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From news of the day to news of the weird, John Fay provides a glimpse of what it’s like to cover the Cincinnati Reds

John Fay
John Fay has been the Reds beat writer for the Enquirer since 2001. Prior to that, he served in a variety of roles for the Enquirer: backup Reds writer, UC beat writer, backup Bengals writer and as a general assignment reporter. He is a Cincinnati native and a graduate of Elder High School and the University of Dayton.

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Friday, June 1, 2007

The Coors, Lo-Do experience

Every time I walk to Coors Field from the Westin, I get ticked off all over again that Great American Ball Park wasn't built at Broadway Commons.

Coors made Lower Downtown Denver what it is: One of America's great downtown neighborhoods. There are shops, restaurants, bars, condos and offices all around. I've been coming to Denver at least once a year for 25 years, so I've watched it happen.

I'm not saying that putting the park at Broadway Commons would have done the same thing to Main Street. But I'm certain that a lot more would have happened than has happened around GABP, which is pretty much nothing.

I know that Broadway Commons was voted down fair and square. But that was after the big dollar people in town put money behind the campaign against it.

Bad choice.

By the way, I was hoping to happen past the Real World Denver house on my way. I didn't. I'm on of the world's oldest fans of the Real World. My favorite moment this year was when the girl came home in tears after walking around in 5-inch heels looking unsuccessfully for a nail place. She was shocked no one was sympathetic to her plight. As Letterman says: Take seven really whiny kids, put them in a million dollar house with no jobs, and, yeah, that's the real world.


15 Comments:

at 6:48 PM Anonymous Anonymous said...

I completely agree, John.

 
at 8:28 PM Anonymous Tom said...

I was for Broadway Commons also. Not only was it a good name for a ball yard but Mt. Adams would have been beyond the outfield. But my first choice was where the football stadium is. The Reds lost out to Mikey because the politicians panicked when he threatened to move the Bengals. A park there would have had the skyline and the Roebling suspension bridge in the background. Something to rival PNC Parks great setting.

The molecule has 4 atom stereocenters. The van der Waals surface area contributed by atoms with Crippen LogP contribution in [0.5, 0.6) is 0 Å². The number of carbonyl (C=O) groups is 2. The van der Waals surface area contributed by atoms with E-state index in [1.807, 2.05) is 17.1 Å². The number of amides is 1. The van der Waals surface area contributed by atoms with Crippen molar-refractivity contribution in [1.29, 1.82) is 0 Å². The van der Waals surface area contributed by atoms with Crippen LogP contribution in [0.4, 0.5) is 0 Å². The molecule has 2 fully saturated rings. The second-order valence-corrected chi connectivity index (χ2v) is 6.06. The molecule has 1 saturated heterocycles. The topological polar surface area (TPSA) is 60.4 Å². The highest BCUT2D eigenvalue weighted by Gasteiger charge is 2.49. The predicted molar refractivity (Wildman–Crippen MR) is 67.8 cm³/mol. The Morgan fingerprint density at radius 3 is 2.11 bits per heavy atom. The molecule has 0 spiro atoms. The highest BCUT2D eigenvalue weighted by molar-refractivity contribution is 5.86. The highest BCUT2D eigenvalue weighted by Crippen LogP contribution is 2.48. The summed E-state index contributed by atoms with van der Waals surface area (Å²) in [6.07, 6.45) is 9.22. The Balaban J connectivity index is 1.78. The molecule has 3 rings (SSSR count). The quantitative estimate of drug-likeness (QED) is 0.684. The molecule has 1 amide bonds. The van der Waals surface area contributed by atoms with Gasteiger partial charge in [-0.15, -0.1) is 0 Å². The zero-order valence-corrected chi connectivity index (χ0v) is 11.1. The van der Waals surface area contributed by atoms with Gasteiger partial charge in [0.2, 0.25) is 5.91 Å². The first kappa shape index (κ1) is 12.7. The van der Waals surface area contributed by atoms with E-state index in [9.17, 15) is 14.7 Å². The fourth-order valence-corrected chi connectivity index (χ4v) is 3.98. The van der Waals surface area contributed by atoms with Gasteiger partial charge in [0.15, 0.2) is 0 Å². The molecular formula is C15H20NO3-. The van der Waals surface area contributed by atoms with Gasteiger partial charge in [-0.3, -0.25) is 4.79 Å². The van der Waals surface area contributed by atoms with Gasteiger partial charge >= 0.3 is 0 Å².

at 8:43 PM Blogger David said...

As a teenager voting for the first time, even I saw Broadway Commons as the superior option.

 
at 10:20 PM Anonymous Anonymous said...

John -- the Real World house is on Market Street between 19th and 20th. LoDo's Bar and Grill is on one side of it, and Mattie's House of Mirrors on the other. It is currently being renovated, as somebody has purchased the property and is turning it into a restaurant. Not much to see! -- Chad

 
at 10:38 PM Blogger John Fay said...

I walked right past it. Now that you mention it, I think I recognized it.

 
at 10:53 PM Anonymous Justin Fernandez said...

John, you're 100% correct. Broadway Commons was a no brainer. Ironically, those opposing it were also no brainers (I hope that doesn't qualify as a banned word here).

I must add: it sure is far far better to be a Reds fan than a Cubs fan right now!

I liked Livingston's initial effort. Tonight he's proving he belongs. Hopefully Arroyo is taking notes. Of course, Livingston has to be consistently good. But we'll take 4 of 5 any week. Reds still in it. I'm going to have to change my mind about A-Gon. Holy cow! Why didn't he hit like this at Fenway?

 
at 10:53 PM Blogger Brad said...

It would have been next door to the jail.....

 
at 8:41 AM Blogger jb said...

Next to the jail was such a bogus issue, raised by the group that wanted to put the ballpark right where it is. Don't get me started on the television ads encouraging voters to choose the river site that were misleading and downright false. Now we're stuck with the same old, same old where fans leave the area right after the game to head home or over the river. Broadway would have revitalized that downtown area, giving fans something to do after the game in Cincinnati, rather than heading across the river. Have you ever looked at the number of police vehicle behind the jail -I doubt there is a safer place in Cincinnati.
I was Livingston pitch two innings in spring training and he would have been on my opening day team - what took the Reds so long to figure it out??

 
at 8:44 AM Anonymous Anonymous said...

There were a few problems with the whole Broadway Commons idea. First off, there was no plan. The supporters mostly took an "if you build it, they will come" approach. I never saw anything about improving infrastructure (roads & parking), which is a huge issue in that area, not to mention plans for restaurants/bars & shops. Also, while BC isn't such a bad area itself, it is very close to neighborhoods that most people wouldn't want to go thru after dark. One wrong turn & good luck. Given that, I can see why the Reds preferred the riverfront. BC may have had more potential, but the current site was a safer decision; they knew what they were getting. If you're making a 30 year commitment, you're better off taking the sure thing. Could you imagine if the Reds were playing at BC during the riots. How many fans would that have scared away? Of course, some BC backers think that if the Reds were in the neighborhood, the riots never would have happened. And the Taliban never would have hijacked planes, either.